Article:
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1 June 2007 Gene Expression Profiling and Its Relevance to the Blood-Epididymal Barrier in the Human Epididymis
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The luminal environment along the epididymal duct is important for spermatozoal maturation. This environment is unique and created by the blood-epididymal barrier, which is formed by tight and adhering junctions. For the human epididymis, little information exists on the proteins that comprise these junctions. Our objectives were to assess the gene expression profiles in the different segments of the human epididymis and to identify the proteins that make up the blood-epididymal barrier. Using microarrays, we identified 2980 genes that were differentially expressed by at least 2-fold between the various segments. Of the many genes involved in diverse functions, were those that encoded adhesion proteins (cadherins and catenins) and tight junctional proteins (claudins [CLDN] and others). PCR analyses confirmed the microarray data. Immunolocalization of CLDNs 1, 3, 4, 8, and 10 revealed that the localization of CLDNs differed along the epididymis. In all three segments, CLDNs 1, 3, and 4 were localized to tight junctions, along the lateral margins of adjacent principal cells, and at the interface between basal and principal cells. CLDN8 was localized to tight junctions in all three segments, in addition to being localized in the caput along the lateral margins of principal cells, and in the corpus, at the interface between principal and basal cells. CLDN10, tight junction protein 1, and occludin were localized exclusively to tight junctions in all three epididymal segments. These data indicate that the epididymis displays a complex pattern of gene expression, which includes genes that are implicated in the formation of the blood-epididymal barrier, which suggests complex regulation of this barrier.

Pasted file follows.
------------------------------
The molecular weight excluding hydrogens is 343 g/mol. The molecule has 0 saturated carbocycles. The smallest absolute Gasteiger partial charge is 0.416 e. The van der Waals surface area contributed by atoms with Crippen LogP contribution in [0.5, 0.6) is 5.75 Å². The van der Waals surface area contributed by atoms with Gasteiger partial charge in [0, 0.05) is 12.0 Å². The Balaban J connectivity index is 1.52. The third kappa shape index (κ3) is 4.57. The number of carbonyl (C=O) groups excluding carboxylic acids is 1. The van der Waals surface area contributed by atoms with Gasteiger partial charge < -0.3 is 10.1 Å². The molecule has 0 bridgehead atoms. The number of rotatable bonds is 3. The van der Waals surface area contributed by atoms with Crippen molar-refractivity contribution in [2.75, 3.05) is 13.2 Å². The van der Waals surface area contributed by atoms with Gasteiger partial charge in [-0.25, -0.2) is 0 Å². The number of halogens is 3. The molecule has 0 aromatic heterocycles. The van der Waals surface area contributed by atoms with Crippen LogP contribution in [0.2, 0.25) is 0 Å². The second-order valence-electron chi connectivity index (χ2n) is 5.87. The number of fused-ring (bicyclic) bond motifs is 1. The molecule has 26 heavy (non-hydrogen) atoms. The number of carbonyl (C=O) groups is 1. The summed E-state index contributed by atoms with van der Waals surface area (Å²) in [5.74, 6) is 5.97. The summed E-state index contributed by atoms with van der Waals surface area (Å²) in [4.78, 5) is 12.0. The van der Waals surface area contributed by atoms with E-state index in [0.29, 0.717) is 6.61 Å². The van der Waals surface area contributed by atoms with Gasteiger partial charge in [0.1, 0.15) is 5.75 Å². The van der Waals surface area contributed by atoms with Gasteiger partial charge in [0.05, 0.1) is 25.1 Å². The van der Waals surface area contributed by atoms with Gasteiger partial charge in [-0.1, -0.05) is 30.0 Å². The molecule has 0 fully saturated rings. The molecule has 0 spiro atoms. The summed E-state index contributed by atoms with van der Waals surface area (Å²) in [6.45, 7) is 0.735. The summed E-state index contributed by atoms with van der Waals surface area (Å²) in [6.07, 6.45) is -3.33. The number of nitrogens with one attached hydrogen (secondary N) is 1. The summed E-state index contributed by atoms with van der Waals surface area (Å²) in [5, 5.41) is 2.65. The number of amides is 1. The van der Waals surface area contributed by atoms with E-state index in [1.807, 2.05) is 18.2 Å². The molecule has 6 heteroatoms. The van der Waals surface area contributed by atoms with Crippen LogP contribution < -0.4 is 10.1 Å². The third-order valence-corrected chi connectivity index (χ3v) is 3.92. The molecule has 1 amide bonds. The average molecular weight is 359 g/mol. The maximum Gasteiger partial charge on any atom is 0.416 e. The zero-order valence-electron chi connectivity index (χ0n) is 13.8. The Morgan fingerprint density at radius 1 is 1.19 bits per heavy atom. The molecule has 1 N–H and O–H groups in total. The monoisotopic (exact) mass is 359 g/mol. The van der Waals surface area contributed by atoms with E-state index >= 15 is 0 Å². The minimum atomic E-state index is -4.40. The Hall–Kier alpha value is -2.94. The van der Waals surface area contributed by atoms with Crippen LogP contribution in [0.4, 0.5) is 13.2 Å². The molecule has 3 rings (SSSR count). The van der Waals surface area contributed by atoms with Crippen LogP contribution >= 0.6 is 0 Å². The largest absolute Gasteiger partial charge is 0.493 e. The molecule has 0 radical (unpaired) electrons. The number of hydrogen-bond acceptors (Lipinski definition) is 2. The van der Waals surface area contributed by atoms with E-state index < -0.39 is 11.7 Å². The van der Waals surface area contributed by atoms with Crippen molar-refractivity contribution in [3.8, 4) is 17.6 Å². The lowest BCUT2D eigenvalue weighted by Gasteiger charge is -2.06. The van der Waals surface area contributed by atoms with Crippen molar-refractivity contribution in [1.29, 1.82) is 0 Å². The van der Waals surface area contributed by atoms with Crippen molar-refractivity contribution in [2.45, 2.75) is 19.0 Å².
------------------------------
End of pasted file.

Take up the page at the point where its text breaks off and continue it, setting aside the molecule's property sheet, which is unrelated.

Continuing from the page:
Evemie Dubé, Peter T. K. Chan, Louis Hermo, and Daniel G. Cyr "Gene Expression Profiling and Its Relevance to the Blood-Epididymal Barrier in the Human Epididymis," Biology of Reproduction 76(6), 1034-1044, (1 June 2007).
Received: 1 December 2006; Accepted: 1 February 2007; Published: 1 June 2007

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